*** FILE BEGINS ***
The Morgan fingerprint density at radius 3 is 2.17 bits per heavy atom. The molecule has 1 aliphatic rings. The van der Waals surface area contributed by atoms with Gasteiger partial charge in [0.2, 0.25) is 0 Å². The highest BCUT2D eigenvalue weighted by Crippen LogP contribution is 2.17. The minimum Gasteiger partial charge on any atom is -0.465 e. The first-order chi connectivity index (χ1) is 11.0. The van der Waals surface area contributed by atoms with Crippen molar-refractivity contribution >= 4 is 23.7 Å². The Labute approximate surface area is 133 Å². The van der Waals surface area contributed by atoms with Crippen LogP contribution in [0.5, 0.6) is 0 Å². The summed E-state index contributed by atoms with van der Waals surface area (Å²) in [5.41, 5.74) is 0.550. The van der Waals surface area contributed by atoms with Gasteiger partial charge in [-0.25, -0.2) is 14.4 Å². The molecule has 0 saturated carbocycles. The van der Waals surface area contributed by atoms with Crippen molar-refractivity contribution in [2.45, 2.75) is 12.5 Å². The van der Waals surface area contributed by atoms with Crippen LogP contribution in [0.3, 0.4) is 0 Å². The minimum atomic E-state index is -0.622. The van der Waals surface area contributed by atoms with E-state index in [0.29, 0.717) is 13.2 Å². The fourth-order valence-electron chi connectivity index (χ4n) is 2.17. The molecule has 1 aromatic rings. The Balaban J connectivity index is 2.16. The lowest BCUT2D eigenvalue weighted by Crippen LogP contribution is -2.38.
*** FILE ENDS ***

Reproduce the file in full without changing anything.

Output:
The Morgan fingerprint density at radius 3 is 2.17 bits per heavy atom. The molecule has 1 aliphatic rings. The van der Waals surface area contributed by atoms with Gasteiger partial charge in [0.2, 0.25) is 0 Å². The highest BCUT2D eigenvalue weighted by Crippen LogP contribution is 2.17. The minimum Gasteiger partial charge on any atom is -0.465 e. The first-order chi connectivity index (χ1) is 11.0. The van der Waals surface area contributed by atoms with Crippen molar-refractivity contribution >= 4 is 23.7 Å². The Labute approximate surface area is 133 Å². The van der Waals surface area contributed by atoms with Crippen LogP contribution in [0.5, 0.6) is 0 Å². The summed E-state index contributed by atoms with van der Waals surface area (Å²) in [5.41, 5.74) is 0.550. The van der Waals surface area contributed by atoms with Gasteiger partial charge in [-0.25, -0.2) is 14.4 Å². The molecule has 0 saturated carbocycles. The van der Waals surface area contributed by atoms with Crippen molar-refractivity contribution in [2.45, 2.75) is 12.5 Å². The van der Waals surface area contributed by atoms with Crippen LogP contribution in [0.3, 0.4) is 0 Å². The minimum atomic E-state index is -0.622. The van der Waals surface area contributed by atoms with E-state index in [0.29, 0.717) is 13.2 Å². The fourth-order valence-electron chi connectivity index (χ4n) is 2.17. The molecule has 1 aromatic rings. The Balaban J connectivity index is 2.16. The lowest BCUT2D eigenvalue weighted by Crippen LogP contribution is -2.38.